The recent articles about Rabbi Jonathan Rosenblatt (June 5, June 12) are another reminder of the long and impressive history of editor Gary Rosenblatt and his reporters in examining sexual assault, sexual abuse and sexual misconduct in Jewish institutions, organizations and communities. No doubt this courageous editor, his staff, and the newspaper have paid a price for their crucial work — in terms of attacks and subscription cancellations.
In “No Way to Treat an Ally” (Editor’s column, June 19), Gary Rosenblatt leads us to the tip of a nasty iceberg that many suspected. But it took Israel’s former ambassador, Michael Oren, and his blockbuster new book to reveal [it]. The dirty secret was years of abuse and bullying of the soft-spoken, dignified, brilliant, centrist Oren as well as Israel’s prime minister by administration officials and Democratic supporters as well as the President himself.
It’s a relief to see serious funding being channeled to counter vicious BDS accusations (“Emerging BDS Fight Is Inside Jewish Community,” June 19). But along with directing money to campus programming and arming students with talking points to factually and articulately respond to Israel bashing, I hope that funds will be channeled to create a strong, visible, search engine-optimized website that provides facts to counter the fictions promoted by BDS.
I beg to differ with my old friend, Jeffrey Wiesenfeld (“Tighten JCF Guidelines,” Letters, June 19). As a past president of Jewish Communal Fund and someone who created a donor advised fund at JCF nearly 40 years ago, my experience with JCF has been as professional as one can imagine.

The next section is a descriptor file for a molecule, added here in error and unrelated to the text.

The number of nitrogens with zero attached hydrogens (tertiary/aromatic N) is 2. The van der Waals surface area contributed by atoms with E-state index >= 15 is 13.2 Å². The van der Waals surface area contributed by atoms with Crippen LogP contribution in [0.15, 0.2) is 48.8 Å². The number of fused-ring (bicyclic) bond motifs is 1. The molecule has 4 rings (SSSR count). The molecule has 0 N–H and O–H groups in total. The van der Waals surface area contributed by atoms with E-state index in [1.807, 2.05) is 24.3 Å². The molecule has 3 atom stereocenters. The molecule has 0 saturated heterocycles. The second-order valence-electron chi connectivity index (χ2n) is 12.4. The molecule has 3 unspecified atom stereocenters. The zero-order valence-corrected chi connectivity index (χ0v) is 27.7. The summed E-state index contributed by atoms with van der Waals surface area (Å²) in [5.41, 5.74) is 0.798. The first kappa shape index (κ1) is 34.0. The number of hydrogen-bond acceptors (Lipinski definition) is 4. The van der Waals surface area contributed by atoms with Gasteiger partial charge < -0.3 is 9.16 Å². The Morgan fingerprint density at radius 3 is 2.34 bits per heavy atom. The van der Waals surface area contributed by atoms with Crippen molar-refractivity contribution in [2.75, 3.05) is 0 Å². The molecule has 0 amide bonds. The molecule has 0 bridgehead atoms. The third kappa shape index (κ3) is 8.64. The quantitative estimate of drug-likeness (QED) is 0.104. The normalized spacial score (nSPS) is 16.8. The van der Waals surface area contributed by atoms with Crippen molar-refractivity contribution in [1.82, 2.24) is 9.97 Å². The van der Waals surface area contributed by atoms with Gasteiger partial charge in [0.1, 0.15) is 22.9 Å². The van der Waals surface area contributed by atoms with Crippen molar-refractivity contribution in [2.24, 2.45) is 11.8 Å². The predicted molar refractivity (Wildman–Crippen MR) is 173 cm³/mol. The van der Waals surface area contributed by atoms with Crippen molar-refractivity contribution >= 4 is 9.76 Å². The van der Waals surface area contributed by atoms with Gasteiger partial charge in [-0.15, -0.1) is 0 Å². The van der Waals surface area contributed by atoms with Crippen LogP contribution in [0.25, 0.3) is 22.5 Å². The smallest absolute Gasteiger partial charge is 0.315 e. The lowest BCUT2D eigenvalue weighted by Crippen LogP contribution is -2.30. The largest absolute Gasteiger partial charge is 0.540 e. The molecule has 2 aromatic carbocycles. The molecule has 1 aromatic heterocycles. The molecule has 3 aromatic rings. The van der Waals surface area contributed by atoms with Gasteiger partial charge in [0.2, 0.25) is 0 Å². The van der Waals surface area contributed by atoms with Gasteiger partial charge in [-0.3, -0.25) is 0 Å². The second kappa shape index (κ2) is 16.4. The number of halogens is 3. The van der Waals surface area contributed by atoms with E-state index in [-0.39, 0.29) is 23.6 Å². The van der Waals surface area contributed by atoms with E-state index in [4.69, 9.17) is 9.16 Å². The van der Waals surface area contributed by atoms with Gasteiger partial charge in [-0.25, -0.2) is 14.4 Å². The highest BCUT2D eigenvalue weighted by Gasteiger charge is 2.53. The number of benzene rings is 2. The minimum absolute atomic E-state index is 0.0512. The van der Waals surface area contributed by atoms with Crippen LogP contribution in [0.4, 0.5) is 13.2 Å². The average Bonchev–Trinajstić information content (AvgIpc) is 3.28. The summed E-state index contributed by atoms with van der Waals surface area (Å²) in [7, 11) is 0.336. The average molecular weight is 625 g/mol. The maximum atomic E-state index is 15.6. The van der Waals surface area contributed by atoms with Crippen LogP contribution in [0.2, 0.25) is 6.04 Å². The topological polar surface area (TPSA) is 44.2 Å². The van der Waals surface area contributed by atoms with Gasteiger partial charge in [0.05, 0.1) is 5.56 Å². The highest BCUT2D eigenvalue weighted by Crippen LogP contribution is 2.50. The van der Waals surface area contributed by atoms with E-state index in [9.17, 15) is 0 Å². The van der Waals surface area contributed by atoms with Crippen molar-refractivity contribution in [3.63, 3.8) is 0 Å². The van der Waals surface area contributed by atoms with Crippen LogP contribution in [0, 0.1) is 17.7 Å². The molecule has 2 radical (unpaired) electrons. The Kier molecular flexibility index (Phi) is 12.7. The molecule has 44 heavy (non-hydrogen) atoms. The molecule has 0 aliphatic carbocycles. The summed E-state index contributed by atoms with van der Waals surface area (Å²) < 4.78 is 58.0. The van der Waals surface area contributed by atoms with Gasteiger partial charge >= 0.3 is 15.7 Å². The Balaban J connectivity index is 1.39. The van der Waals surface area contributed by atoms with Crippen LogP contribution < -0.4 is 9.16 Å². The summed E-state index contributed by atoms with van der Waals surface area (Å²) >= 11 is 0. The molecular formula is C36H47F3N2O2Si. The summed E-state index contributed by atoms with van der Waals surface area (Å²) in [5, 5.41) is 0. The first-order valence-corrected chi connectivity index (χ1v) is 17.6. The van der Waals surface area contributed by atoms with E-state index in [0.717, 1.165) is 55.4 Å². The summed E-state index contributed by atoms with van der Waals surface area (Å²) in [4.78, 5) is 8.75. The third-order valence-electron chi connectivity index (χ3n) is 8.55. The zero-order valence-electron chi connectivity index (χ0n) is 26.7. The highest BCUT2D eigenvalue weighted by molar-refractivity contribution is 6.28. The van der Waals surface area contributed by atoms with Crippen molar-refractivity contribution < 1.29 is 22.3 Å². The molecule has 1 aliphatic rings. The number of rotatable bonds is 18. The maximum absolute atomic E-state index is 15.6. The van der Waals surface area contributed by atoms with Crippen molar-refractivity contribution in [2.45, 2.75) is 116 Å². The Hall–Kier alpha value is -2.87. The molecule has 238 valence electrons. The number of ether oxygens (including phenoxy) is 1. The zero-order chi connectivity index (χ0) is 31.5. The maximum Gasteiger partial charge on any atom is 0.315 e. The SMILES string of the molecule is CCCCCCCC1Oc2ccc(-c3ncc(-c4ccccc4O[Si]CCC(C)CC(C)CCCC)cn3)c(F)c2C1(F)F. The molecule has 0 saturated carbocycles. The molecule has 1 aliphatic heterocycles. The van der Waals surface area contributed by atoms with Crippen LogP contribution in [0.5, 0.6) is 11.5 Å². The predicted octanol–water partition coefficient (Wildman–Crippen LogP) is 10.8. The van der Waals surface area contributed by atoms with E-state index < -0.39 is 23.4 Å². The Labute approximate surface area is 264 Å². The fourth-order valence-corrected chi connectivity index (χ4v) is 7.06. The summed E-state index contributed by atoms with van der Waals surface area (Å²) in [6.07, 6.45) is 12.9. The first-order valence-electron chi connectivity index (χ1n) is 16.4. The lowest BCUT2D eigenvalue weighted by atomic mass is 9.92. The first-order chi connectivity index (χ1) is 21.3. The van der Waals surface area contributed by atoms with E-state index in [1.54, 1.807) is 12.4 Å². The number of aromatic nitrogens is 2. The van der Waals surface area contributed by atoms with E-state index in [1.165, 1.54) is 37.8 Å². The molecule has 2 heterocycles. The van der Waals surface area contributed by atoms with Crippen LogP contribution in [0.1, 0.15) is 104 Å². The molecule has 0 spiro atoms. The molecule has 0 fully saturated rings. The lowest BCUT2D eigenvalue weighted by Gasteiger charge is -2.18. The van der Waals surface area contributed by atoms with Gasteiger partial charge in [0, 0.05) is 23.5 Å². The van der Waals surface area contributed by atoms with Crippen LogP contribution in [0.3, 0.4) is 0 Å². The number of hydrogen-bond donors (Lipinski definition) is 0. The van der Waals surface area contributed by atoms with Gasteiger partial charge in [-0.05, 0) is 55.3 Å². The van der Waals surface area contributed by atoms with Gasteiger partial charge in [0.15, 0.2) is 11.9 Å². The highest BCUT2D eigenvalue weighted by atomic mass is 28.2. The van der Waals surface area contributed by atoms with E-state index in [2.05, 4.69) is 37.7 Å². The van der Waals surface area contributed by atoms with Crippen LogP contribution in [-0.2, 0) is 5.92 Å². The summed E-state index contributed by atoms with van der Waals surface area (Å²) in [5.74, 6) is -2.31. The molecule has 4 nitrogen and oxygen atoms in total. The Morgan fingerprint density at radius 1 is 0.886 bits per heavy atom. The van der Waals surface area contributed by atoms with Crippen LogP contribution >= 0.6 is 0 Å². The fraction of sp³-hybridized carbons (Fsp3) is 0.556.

The disconnect underlying Gary Rosenblatt’s column (“‘I Love Israel, But Does Israel Love Me?’” May 29) is not the discord reported between the views of some liberal American-Jewish leaders and the positions of Israelis representing a right-wing government just elected. It’s the likely misperception of those U.S. Jews attending this JPPI (Jewish Policy Planning Institute), believing they represent mainstream Jewish thinking here, who were frustrated that their J Street-type criticisms [of Israel] were not taken more seriously.
Steve Lipman’s article (“Helping Israeli Arabs Join The High-Tech Revolution,” April 24) on Israeli Arab penetration of the high-tech area was certainly correct in what it said about the issues involved. But the way he described Prime Minister Netanyahu was basically wrong. The article inferred that Netanyahu’s anti-Arab stance made these advances all the more remarkable because they occurred despite the government.